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Weekends can be rough: revisiting the weekend effect in stock prices

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  • Peter Fortune

Abstract

The performance of stock prices during breaks in trading has received considerable attention in recent years. While some studies focus on performance surrounding periods of unscheduled trading breaks (trading halts in individual stocks, circuit breakers for exchanges), other studies look at performance around periods of scheduled trading breaks (holidays, weekends). This paper fits into the second group. We revisit the "weekend effect" in common stock returns. Our focus is on two characteristics of differential returns over intraweek trading days and over weekends: the mean return, or "drift", and the standard deviation of returns, or "volatility." ; We find that in the last 18 years the volatility over weekends has been stable, at about 10-20 percent greater for the three days from Friday's close to Monday's close than for a single intraweek trading day. However, while there was a large and statistically significant negative return over weekends prior to 1987, the post-1987 results indicate no weekend drift. In short, the negative weekend drift appears to have disappeared although weekends continue to have low volatility.

Suggested Citation

  • Peter Fortune, 1998. "Weekends can be rough: revisiting the weekend effect in stock prices," Working Papers 98-6, Federal Reserve Bank of Boston.
  • Handle: RePEc:fip:fedbwp:98-6
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    References listed on IDEAS

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    1. Cox, John C. & Ross, Stephen A., 1976. "The valuation of options for alternative stochastic processes," Journal of Financial Economics, Elsevier, vol. 3(1-2), pages 145-166.
    2. Johnson, Gordon & Schneeweis, Thomas, 1994. "Jump-Diffusion Processes in the Foreign Exchange Markets and the Release of Macroeconomic News," Computational Economics, Springer;Society for Computational Economics, vol. 7(4), pages 309-329.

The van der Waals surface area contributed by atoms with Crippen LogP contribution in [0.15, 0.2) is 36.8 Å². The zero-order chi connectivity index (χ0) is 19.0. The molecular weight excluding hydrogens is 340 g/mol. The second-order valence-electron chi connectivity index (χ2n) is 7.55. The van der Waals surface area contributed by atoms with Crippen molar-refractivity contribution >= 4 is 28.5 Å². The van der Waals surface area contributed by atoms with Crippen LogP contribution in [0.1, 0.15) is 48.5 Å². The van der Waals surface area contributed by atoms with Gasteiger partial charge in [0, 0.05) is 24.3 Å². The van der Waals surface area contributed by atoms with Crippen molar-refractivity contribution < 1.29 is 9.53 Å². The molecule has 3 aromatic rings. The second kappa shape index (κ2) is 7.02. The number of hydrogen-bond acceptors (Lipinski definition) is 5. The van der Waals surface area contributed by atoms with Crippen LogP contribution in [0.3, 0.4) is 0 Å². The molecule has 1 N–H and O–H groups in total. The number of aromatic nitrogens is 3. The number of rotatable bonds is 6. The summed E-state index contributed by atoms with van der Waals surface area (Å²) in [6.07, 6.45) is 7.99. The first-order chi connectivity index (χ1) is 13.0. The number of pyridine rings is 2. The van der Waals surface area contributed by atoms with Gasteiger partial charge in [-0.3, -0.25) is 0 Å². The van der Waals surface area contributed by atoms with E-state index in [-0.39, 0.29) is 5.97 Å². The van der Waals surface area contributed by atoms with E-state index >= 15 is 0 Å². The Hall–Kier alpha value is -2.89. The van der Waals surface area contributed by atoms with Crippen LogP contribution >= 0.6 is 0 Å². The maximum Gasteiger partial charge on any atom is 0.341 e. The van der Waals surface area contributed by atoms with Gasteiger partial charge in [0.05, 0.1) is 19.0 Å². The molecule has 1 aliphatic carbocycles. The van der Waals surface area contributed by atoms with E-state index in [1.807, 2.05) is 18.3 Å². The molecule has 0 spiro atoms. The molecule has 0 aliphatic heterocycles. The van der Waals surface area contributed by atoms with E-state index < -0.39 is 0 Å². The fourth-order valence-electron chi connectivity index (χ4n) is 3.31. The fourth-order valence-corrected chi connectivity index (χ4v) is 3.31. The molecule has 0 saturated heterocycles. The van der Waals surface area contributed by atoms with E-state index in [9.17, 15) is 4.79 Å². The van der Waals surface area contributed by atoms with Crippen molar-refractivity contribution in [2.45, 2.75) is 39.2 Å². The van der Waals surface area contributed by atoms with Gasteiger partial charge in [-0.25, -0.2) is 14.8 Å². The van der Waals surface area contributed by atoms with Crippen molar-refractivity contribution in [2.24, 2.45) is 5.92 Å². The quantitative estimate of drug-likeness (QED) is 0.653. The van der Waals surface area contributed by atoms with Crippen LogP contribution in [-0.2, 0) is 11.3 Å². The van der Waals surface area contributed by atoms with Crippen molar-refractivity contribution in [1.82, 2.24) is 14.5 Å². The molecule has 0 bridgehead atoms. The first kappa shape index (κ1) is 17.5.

3. Kim, Myung-Jig & Oh, Young-Ho & Brooks, Robert, 1994. "Are Jumps in Stock Returns Diversifiable? Evidence and Implications for Option Pricing," Journal of Financial and Quantitative Analysis, Cambridge University Press, vol. 29(04), pages 609-631, December.
    4. Merton, Robert C., 1976. "Option pricing when underlying stock returns are discontinuous," Journal of Financial Economics, Elsevier, vol. 3(1-2), pages 125-144.
    5. Abraham, Abraham & Ikenberry, David L., 1994. "The Individual Investor and the Weekend Effect," Journal of Financial and Quantitative Analysis, Cambridge University Press, vol. 29(02), pages 263-277, June.
    6. Harris, Lawrence, 1986. "A transaction data study of weekly and intradaily patterns in stock returns," Journal of Financial Economics, Elsevier, vol. 16(1), pages 99-117, May.
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    Cited by:

    1. Guglielmo Maria Caporale & Luis Gil-Alana, 2011. "The weekly structure of US stock prices," Applied Financial Economics, Taylor & Francis Journals, vol. 21(23), pages 1757-1764.
    2. Cho, Young-Hyun & Linton, Oliver & Whang, Yoon-Jae, 2007. "Are there Monday effects in stock returns: A stochastic dominance approach," Journal of Empirical Finance, Elsevier, vol. 14(5), pages 736-755, December.
    3. Kunkel, Robert A. & Compton, William S. & Beyer, Scott, 2003. "The turn-of-the-month effect still lives: the international evidence," International Review of Financial Analysis, Elsevier, vol. 12(2), pages 207-221.
    4. G. J. Power & C. Turvey, 2011. "What explains long memory in futures price volatility?," Applied Economics, Taylor & Francis Journals, vol. 43(24), pages 3395-3404.

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    Keywords

    Stock - Prices ; Stocks ; Stock market;

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